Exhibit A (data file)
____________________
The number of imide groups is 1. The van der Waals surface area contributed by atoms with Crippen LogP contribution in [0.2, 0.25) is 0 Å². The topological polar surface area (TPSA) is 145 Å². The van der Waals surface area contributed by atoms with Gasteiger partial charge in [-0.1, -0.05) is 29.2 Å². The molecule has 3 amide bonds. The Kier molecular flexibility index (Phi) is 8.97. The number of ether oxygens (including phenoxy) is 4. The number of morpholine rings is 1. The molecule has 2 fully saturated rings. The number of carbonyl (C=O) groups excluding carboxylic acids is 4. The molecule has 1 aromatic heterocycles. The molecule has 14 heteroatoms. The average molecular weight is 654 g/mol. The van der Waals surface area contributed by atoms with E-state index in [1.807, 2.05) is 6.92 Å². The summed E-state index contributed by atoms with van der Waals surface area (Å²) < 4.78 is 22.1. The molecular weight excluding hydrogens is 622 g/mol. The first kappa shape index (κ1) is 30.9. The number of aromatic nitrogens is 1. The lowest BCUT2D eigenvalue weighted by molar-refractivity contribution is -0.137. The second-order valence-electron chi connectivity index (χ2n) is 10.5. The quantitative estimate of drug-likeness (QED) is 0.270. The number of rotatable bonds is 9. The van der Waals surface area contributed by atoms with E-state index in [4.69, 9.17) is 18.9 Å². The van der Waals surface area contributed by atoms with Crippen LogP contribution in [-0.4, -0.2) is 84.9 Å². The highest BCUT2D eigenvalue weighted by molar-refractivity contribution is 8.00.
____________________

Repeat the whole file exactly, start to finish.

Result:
The number of imide groups is 1. The van der Waals surface area contributed by atoms with Crippen LogP contribution in [0.2, 0.25) is 0 Å². The topological polar surface area (TPSA) is 145 Å². The van der Waals surface area contributed by atoms with Gasteiger partial charge in [-0.1, -0.05) is 29.2 Å². The molecule has 3 amide bonds. The Kier molecular flexibility index (Phi) is 8.97. The number of ether oxygens (including phenoxy) is 4. The number of morpholine rings is 1. The molecule has 2 fully saturated rings. The number of carbonyl (C=O) groups excluding carboxylic acids is 4. The molecule has 1 aromatic heterocycles. The molecule has 14 heteroatoms. The average molecular weight is 654 g/mol. The van der Waals surface area contributed by atoms with E-state index in [1.807, 2.05) is 6.92 Å². The summed E-state index contributed by atoms with van der Waals surface area (Å²) < 4.78 is 22.1. The molecular weight excluding hydrogens is 622 g/mol. The first kappa shape index (κ1) is 30.9. The number of aromatic nitrogens is 1. The lowest BCUT2D eigenvalue weighted by molar-refractivity contribution is -0.137. The second-order valence-electron chi connectivity index (χ2n) is 10.5. The quantitative estimate of drug-likeness (QED) is 0.270. The number of rotatable bonds is 9. The van der Waals surface area contributed by atoms with E-state index in [4.69, 9.17) is 18.9 Å². The van der Waals surface area contributed by atoms with Crippen LogP contribution in [-0.4, -0.2) is 84.9 Å². The highest BCUT2D eigenvalue weighted by molar-refractivity contribution is 8.00.